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Today we have a guest post from Kelly Dunning over at Travel-Wise. Like myself, Kelly is no stranger to the digital nomad movement, and it was fantastic to see her insight into the digital nomad community right here in the UK to help anyone else planning on working remotely when travelling to Edinburgh! Thanks, Kelly!
Edinburgh, the capital of Scotland, is one of the most intriguing cities in the United Kingdom. Within the narrow and winding cobblestone streets of the Old Town you’ll find cozy pubs and cafes, fascinating museums and buildings with hundreds of years of history.
If you’re visiting in August, you can enjoy the world’s largest arts and culture festival — the Edinburgh Fringe. Over 2,000 shows take place throughout the capital over the month of August, including musical theatre, comedy, drama and much more.
Even if the festival isn’t on, there’s a lot to enjoy including excellent art, a great dining scene, beautiful historic buildings, fun nightlife and so much more. Staying in Edinburgh means you’ll always have plenty to do when you’re not working.
This guide will show you where to stay, work, and places to visit when you’re travelling to Edinburgh as a digital nomad.
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Where to Stay
While maybe you can’t quite afford a castle stay in Scotland (although this would make for a great experience to write about on your blog), digital nomads visiting Edinburgh tend to go for Airbnb or apartment rental style accommodations. These offer a lot of advantages, as they often have more space than a hotel room. You’ll have your own kitchen so you can self-cater and you might even have a work station where you can set up your laptop and get work done.
If you’re a digital nomad on a budget, hostels can also be a good bet. There are several in the city to choose from. A bed in a hostel dorm usually ranges from £10-£15 per night in the low season to £25-£35 per night in the peak travel seasons and during festivals.
If you’re looking for a hotel stay, Edinburgh also has some great options. For example, you can check out Eden Locke, an elegantly designed hotel in the heart of New Town. It has a coffee bar, with great WiFi and coffee, where you can sit with your laptop. Or, you can work in your room with fast WiFi and large windows overlooking the city.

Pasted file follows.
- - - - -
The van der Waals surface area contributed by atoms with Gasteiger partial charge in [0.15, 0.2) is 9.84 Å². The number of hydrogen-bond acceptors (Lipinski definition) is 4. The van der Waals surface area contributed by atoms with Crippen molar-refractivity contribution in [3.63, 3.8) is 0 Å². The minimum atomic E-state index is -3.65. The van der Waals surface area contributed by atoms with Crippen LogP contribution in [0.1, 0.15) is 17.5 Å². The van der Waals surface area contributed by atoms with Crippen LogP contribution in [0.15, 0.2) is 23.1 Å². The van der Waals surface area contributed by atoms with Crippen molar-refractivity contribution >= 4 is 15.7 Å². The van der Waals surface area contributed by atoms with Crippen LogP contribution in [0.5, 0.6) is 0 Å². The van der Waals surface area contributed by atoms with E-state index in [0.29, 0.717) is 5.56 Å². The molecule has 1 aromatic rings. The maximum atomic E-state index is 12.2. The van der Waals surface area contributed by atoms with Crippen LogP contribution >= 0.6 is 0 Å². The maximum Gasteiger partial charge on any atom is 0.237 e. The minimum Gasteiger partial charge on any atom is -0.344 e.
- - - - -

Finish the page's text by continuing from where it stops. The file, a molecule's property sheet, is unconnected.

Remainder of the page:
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Where to Work
When it’s time to get some work done, there are many great quiet spots around Edinburgh where you can settle in and focus.
The Elephant House
Legend has it that J.K. Rowling wrote the early “Harry Potter” novels while cozied up at a table at the Elephant House. Whether or not it’s true, this quiet coffee house does make a great environment for getting work done.
Black Medicine Coffee Co.
This is a popular laptop work session location for students and digital nomads alike, with a friendly and laid-back atmosphere, delicious coffee, and sweet treats like paninis and chocolate muffins.
Balcony Cafe at the National Museum of Scotland
There’s something extra inspiring about working in this stunning museum, where you can gaze at priceless works of art whenever you need to jumpstart your creativity. The cafe offers WiFi, tea, coffee and an array of snacks — plus yummy homemade soups.
The Melting Pot
This Edinburgh co-working space is a great spot for nomads. Not only does it allow you to rent out a desk in a cool and contemporary environment, it also offers a great opportunity to share ideas and chat with fellow workers. Plus, there are even regular events such as yoga and inspirational talks.
This fun and laid-back co-working space is located at the heart of the city. It offers everything a nomadic worker might need, including speedy WiFi, coffee, printing services, refreshments and even an open bar on Fridays.
Things to Do
All work and no play makes a very dull digital nomad. No matter how busy you are, make sure you are balancing your work time with time spent exploring the city and enjoying your surroundings.
When you take a break from work, here are some of the best things to do in Edinburgh:
- Clear your head with a walk through the Royal Botanic Garden.
- Learn about the past at the Museum of Edinburgh.
- Climb up Calton Hill and gaze at the view from the top.
- Admire the masterpieces at the National Gallery of Scotland.
- Stroll along the scenic Water of Leith Walkway, a tranquil path and cycle trail.
- Marvel at the gorgeous stained glass and impressive ceilings.
- Tour the Writer’s Museum and learn about Scotland’s most famous literary icons, including Robert Louis Stevenson, Robert Burns and Walter Scott.
- Have a picnic on the grass in beautiful Princes Street Gardens.
- Explore Holyrood Park, an incredible landscape of volcanoes, wells, lochs and ancient ruins.
- See the Palace of Holyrood, the official residence of the monarchy of Scotland since the 16th century.
Have you ever visited Edinburgh? Let me know your thoughts – and if you have any more recommendations to add for others travelling to Edinburgh!